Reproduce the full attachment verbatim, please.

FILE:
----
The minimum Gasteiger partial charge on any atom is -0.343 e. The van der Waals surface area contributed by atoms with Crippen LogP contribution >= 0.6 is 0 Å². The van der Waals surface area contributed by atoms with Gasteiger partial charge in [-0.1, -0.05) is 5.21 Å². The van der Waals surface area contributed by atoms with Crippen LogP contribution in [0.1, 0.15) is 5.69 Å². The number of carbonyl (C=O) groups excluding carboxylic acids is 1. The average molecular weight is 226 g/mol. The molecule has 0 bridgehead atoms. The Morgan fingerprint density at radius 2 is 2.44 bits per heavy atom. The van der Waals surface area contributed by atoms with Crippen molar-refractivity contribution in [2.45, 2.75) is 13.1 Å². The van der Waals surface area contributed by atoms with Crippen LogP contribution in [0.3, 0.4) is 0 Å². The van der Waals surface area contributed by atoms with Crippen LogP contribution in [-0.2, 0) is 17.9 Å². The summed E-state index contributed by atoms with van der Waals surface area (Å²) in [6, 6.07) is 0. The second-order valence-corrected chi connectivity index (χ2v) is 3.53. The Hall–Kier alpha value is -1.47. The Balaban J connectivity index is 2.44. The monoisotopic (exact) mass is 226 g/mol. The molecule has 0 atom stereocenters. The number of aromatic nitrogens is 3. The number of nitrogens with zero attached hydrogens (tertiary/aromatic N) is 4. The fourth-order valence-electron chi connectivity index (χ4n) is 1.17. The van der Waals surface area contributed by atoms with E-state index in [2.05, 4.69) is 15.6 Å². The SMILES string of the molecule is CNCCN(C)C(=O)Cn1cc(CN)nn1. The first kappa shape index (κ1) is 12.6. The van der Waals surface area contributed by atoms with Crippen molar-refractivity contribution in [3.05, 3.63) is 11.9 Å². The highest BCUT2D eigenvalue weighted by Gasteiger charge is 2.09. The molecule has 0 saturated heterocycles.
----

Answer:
The minimum Gasteiger partial charge on any atom is -0.343 e. The van der Waals surface area contributed by atoms with Crippen LogP contribution >= 0.6 is 0 Å². The van der Waals surface area contributed by atoms with Gasteiger partial charge in [-0.1, -0.05) is 5.21 Å². The van der Waals surface area contributed by atoms with Crippen LogP contribution in [0.1, 0.15) is 5.69 Å². The number of carbonyl (C=O) groups excluding carboxylic acids is 1. The average molecular weight is 226 g/mol. The molecule has 0 bridgehead atoms. The Morgan fingerprint density at radius 2 is 2.44 bits per heavy atom. The van der Waals surface area contributed by atoms with Crippen molar-refractivity contribution in [2.45, 2.75) is 13.1 Å². The van der Waals surface area contributed by atoms with Crippen LogP contribution in [0.3, 0.4) is 0 Å². The van der Waals surface area contributed by atoms with Crippen LogP contribution in [-0.2, 0) is 17.9 Å². The summed E-state index contributed by atoms with van der Waals surface area (Å²) in [6, 6.07) is 0. The second-order valence-corrected chi connectivity index (χ2v) is 3.53. The Hall–Kier alpha value is -1.47. The Balaban J connectivity index is 2.44. The monoisotopic (exact) mass is 226 g/mol. The molecule has 0 atom stereocenters. The number of aromatic nitrogens is 3. The number of nitrogens with zero attached hydrogens (tertiary/aromatic N) is 4. The fourth-order valence-electron chi connectivity index (χ4n) is 1.17. The van der Waals surface area contributed by atoms with E-state index in [2.05, 4.69) is 15.6 Å². The SMILES string of the molecule is CNCCN(C)C(=O)Cn1cc(CN)nn1. The first kappa shape index (κ1) is 12.6. The van der Waals surface area contributed by atoms with Crippen molar-refractivity contribution in [3.05, 3.63) is 11.9 Å². The highest BCUT2D eigenvalue weighted by Gasteiger charge is 2.09. The molecule has 0 saturated heterocycles.